Each Works In Progress Resident will contribute several blog posts over the course of their residency. This first post addresses the central question of the project each is building during the residency, and discusses aspects of their creative process.
Ben’s project explores the intersection of gender and gun violence.
Details about the presentations on April 20th-21st: HERE.
The views and opinions expressed in this article are those solely those of the artist.
– CFPA Mpls
As an artist growing up in world over-flooded with fear, violence, and pain, I feel challenged to create art that is humanizing. So much of our everyday experiences are crammed full of social media blasts; my work is to present myself as a living, breathing body, and to have a personal conversation with the audience. Rather than engaging with different points of view, my fellow millennials cut themselves off from The Other, in order to maintain our beliefs and to protect our ideals. I confess I have done the same. Yes, I believe art – in particular performance (dance, theater, music, spoken word) – must be willing to reach out to all communities, to create real dialogue in the face of dehumanizing social media commentary binges.
So: what does it mean for me (a white, cis-gendered male) to interrogate White Male Masculinity in relationship to violence?
This question is buried deep in the soil of American history; the more that we (I’m speaking to white men, here) continue to ignore it, the more dirt we pile on top of the question. We all know there is a problem. We see these problems daily with the most recent mass shooting, the #MeToo movement, and with our very own government. We could not allow a competent, capable woman to lead, because a male would need to step down and relinquish power. Why won’t men move themselves to change masculinity? The New York Times recently shared an opinion piece by Michael Ian Black titled “The Boys Are Not All Right”:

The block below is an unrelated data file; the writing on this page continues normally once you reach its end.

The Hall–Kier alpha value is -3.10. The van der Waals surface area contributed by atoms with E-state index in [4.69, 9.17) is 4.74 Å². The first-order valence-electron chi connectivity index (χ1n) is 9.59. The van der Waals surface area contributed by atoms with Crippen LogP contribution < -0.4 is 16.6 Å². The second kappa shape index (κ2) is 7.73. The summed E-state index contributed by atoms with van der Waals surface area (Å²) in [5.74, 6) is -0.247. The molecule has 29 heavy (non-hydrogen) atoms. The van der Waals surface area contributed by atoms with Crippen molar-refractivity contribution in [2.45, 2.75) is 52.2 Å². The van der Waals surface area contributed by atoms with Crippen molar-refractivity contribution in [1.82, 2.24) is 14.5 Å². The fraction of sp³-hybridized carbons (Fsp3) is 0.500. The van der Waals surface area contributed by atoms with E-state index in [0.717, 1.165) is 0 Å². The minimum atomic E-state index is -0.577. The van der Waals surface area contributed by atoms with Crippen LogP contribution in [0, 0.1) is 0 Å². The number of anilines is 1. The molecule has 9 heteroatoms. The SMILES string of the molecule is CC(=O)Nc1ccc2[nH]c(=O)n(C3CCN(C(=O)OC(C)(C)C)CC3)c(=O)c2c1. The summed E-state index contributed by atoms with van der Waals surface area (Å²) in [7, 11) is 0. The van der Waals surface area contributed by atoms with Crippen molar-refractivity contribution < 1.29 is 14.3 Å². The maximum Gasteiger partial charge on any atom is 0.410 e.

“The past 50 years have redefined what it means to be female in America. Girls today are told that they can do anything, be anyone. They’ve absorbed the message: They’re outperforming boys in school at every level. But it isn’t just about performance. To be a girl today is to be the beneficiary of decades of conversation about the complexities of womanhood, its many forms and expressions. Boys, though, have been left behind. No commensurate movement has emerged to help them navigate toward a full expression of their gender. It’s no longer enough to ‘be a man’ — we no longer even know what that means.”
As men, we are lost. I am lost. We are so lost that we attack anyone who so much as questions whether we are lost. When men are called out for sexually harassing women, we strike back. When men are called out for taking up all the space, or constantly speaking over others, we strike back. When men are called out for implementing structures that benefit the white race – while marginalizing all other races – we strike back. Violence becomes our tool to maintain control. The gun has become our weapon of choice. We are the shooters, the rapists, the domestic violence perpetrators. We are the school bully, the abusive boyfriend, the police force, the military, the president.
Why are we afraid, as men, to interrogate our own masculinity? It would mean stepping out of positions of power for the first time in our lives. We must embrace the discomfort of how we benefit from systems of power. We must challenge our true selves, and challenge the cultural structure of “being a man.” As a male, I challenge what it means to be masculine because I want to live in a world that is better for all of us, where I won’t ever see my son harm another human simply by playing his gendered role. I am tired of being a part of the problem. So I ask all men (and most importantly, those of us who are white) to imagine a different reality: a reality where you are not defined by “masculinity.”
Resources I’m digging into: